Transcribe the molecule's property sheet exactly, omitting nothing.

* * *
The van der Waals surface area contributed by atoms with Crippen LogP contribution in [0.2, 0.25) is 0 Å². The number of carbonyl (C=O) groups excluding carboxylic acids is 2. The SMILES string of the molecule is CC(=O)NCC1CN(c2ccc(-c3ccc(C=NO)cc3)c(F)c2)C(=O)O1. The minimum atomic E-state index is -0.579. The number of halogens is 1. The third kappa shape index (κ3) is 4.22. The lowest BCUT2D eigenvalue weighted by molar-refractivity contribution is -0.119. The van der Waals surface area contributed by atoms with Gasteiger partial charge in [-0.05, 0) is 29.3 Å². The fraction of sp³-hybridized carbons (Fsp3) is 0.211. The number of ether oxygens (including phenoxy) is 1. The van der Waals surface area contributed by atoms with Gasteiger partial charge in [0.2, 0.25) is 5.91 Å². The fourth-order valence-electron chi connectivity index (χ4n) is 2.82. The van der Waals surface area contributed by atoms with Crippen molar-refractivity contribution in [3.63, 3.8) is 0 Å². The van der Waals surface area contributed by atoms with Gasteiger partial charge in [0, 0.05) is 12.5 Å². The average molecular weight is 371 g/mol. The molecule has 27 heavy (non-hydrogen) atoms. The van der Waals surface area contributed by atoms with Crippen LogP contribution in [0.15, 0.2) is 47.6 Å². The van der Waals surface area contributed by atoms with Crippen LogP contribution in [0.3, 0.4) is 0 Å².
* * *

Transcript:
The van der Waals surface area contributed by atoms with Crippen LogP contribution in [0.2, 0.25) is 0 Å². The number of carbonyl (C=O) groups excluding carboxylic acids is 2. The SMILES string of the molecule is CC(=O)NCC1CN(c2ccc(-c3ccc(C=NO)cc3)c(F)c2)C(=O)O1. The minimum atomic E-state index is -0.579. The number of halogens is 1. The third kappa shape index (κ3) is 4.22. The lowest BCUT2D eigenvalue weighted by molar-refractivity contribution is -0.119. The van der Waals surface area contributed by atoms with Gasteiger partial charge in [-0.05, 0) is 29.3 Å². The fraction of sp³-hybridized carbons (Fsp3) is 0.211. The number of ether oxygens (including phenoxy) is 1. The van der Waals surface area contributed by atoms with Gasteiger partial charge in [0.2, 0.25) is 5.91 Å². The fourth-order valence-electron chi connectivity index (χ4n) is 2.82. The van der Waals surface area contributed by atoms with Crippen molar-refractivity contribution in [3.63, 3.8) is 0 Å². The van der Waals surface area contributed by atoms with Gasteiger partial charge in [0, 0.05) is 12.5 Å². The average molecular weight is 371 g/mol. The molecule has 27 heavy (non-hydrogen) atoms. The van der Waals surface area contributed by atoms with Crippen LogP contribution in [0.15, 0.2) is 47.6 Å². The van der Waals surface area contributed by atoms with Crippen LogP contribution in [0.3, 0.4) is 0 Å².